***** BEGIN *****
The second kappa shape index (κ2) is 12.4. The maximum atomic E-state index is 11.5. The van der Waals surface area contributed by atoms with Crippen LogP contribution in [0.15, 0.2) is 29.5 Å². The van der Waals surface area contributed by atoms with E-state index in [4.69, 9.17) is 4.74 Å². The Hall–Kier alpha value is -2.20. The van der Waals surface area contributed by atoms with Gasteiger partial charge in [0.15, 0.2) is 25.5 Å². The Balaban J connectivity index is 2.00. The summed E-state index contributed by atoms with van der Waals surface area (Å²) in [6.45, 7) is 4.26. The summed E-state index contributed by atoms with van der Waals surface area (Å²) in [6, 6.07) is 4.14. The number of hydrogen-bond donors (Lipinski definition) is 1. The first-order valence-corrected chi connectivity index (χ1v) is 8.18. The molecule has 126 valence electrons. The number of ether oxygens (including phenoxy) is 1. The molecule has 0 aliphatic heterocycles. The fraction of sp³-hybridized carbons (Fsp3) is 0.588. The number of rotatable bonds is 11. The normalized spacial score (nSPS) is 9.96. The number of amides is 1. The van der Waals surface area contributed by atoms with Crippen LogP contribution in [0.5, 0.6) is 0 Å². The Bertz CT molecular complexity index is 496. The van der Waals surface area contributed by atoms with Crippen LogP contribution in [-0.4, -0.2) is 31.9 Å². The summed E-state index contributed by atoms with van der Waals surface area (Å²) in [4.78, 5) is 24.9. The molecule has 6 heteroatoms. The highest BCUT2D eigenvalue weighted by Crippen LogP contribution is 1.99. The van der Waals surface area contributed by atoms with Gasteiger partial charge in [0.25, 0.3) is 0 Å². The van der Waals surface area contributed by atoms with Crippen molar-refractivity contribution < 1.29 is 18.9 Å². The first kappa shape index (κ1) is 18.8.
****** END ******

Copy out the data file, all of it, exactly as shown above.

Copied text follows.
The second kappa shape index (κ2) is 12.4. The maximum atomic E-state index is 11.5. The van der Waals surface area contributed by atoms with Crippen LogP contribution in [0.15, 0.2) is 29.5 Å². The van der Waals surface area contributed by atoms with E-state index in [4.69, 9.17) is 4.74 Å². The Hall–Kier alpha value is -2.20. The van der Waals surface area contributed by atoms with Gasteiger partial charge in [0.15, 0.2) is 25.5 Å². The Balaban J connectivity index is 2.00. The summed E-state index contributed by atoms with van der Waals surface area (Å²) in [6.45, 7) is 4.26. The summed E-state index contributed by atoms with van der Waals surface area (Å²) in [6, 6.07) is 4.14. The number of hydrogen-bond donors (Lipinski definition) is 1. The first-order valence-corrected chi connectivity index (χ1v) is 8.18. The molecule has 126 valence electrons. The number of ether oxygens (including phenoxy) is 1. The molecule has 0 aliphatic heterocycles. The fraction of sp³-hybridized carbons (Fsp3) is 0.588. The number of rotatable bonds is 11. The normalized spacial score (nSPS) is 9.96. The number of amides is 1. The van der Waals surface area contributed by atoms with Crippen LogP contribution in [0.5, 0.6) is 0 Å². The Bertz CT molecular complexity index is 496. The van der Waals surface area contributed by atoms with Crippen LogP contribution in [-0.4, -0.2) is 31.9 Å². The summed E-state index contributed by atoms with van der Waals surface area (Å²) in [4.78, 5) is 24.9. The molecule has 6 heteroatoms. The highest BCUT2D eigenvalue weighted by Crippen LogP contribution is 1.99. The van der Waals surface area contributed by atoms with Gasteiger partial charge in [0.25, 0.3) is 0 Å². The van der Waals surface area contributed by atoms with Crippen molar-refractivity contribution < 1.29 is 18.9 Å². The first kappa shape index (κ1) is 18.8.